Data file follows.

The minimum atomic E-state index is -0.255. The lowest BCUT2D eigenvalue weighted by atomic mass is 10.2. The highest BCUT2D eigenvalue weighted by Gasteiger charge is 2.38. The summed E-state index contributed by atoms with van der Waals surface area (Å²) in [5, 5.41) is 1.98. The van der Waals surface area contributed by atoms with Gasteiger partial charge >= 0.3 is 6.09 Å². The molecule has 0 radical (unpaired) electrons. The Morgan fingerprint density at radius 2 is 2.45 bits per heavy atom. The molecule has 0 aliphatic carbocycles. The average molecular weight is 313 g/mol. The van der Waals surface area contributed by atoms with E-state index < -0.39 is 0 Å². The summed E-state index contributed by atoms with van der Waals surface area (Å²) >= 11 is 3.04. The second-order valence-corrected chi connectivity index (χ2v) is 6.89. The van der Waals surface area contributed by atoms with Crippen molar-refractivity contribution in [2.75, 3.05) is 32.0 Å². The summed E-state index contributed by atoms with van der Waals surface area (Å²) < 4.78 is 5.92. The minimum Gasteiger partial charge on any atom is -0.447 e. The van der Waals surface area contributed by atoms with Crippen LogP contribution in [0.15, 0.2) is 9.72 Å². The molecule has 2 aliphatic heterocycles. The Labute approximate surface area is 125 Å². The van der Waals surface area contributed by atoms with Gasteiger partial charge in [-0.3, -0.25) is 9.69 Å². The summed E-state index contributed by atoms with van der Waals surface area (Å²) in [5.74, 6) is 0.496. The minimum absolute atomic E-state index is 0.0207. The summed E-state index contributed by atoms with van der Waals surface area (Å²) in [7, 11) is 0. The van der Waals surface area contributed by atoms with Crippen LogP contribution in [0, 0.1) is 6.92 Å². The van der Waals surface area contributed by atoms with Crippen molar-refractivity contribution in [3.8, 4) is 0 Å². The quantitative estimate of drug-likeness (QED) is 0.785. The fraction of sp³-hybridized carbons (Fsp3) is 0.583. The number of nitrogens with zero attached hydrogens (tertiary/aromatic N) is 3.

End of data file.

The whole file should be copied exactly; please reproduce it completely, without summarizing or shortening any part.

The minimum atomic E-state index is -0.255. The lowest BCUT2D eigenvalue weighted by atomic mass is 10.2. The highest BCUT2D eigenvalue weighted by Gasteiger charge is 2.38. The summed E-state index contributed by atoms with van der Waals surface area (Å²) in [5, 5.41) is 1.98. The van der Waals surface area contributed by atoms with Gasteiger partial charge >= 0.3 is 6.09 Å². The molecule has 0 radical (unpaired) electrons. The Morgan fingerprint density at radius 2 is 2.45 bits per heavy atom. The molecule has 0 aliphatic carbocycles. The average molecular weight is 313 g/mol. The van der Waals surface area contributed by atoms with E-state index < -0.39 is 0 Å². The summed E-state index contributed by atoms with van der Waals surface area (Å²) >= 11 is 3.04. The second-order valence-corrected chi connectivity index (χ2v) is 6.89. The van der Waals surface area contributed by atoms with Crippen molar-refractivity contribution in [2.75, 3.05) is 32.0 Å². The summed E-state index contributed by atoms with van der Waals surface area (Å²) < 4.78 is 5.92. The minimum Gasteiger partial charge on any atom is -0.447 e. The van der Waals surface area contributed by atoms with Crippen LogP contribution in [0.15, 0.2) is 9.72 Å². The molecule has 2 aliphatic heterocycles. The Labute approximate surface area is 125 Å². The van der Waals surface area contributed by atoms with Gasteiger partial charge in [-0.3, -0.25) is 9.69 Å². The summed E-state index contributed by atoms with van der Waals surface area (Å²) in [5.74, 6) is 0.496. The minimum absolute atomic E-state index is 0.0207. The summed E-state index contributed by atoms with van der Waals surface area (Å²) in [7, 11) is 0. The van der Waals surface area contributed by atoms with Crippen LogP contribution in [0, 0.1) is 6.92 Å². The van der Waals surface area contributed by atoms with Crippen molar-refractivity contribution in [3.8, 4) is 0 Å². The quantitative estimate of drug-likeness (QED) is 0.785. The fraction of sp³-hybridized carbons (Fsp3) is 0.583. The number of nitrogens with zero attached hydrogens (tertiary/aromatic N) is 3.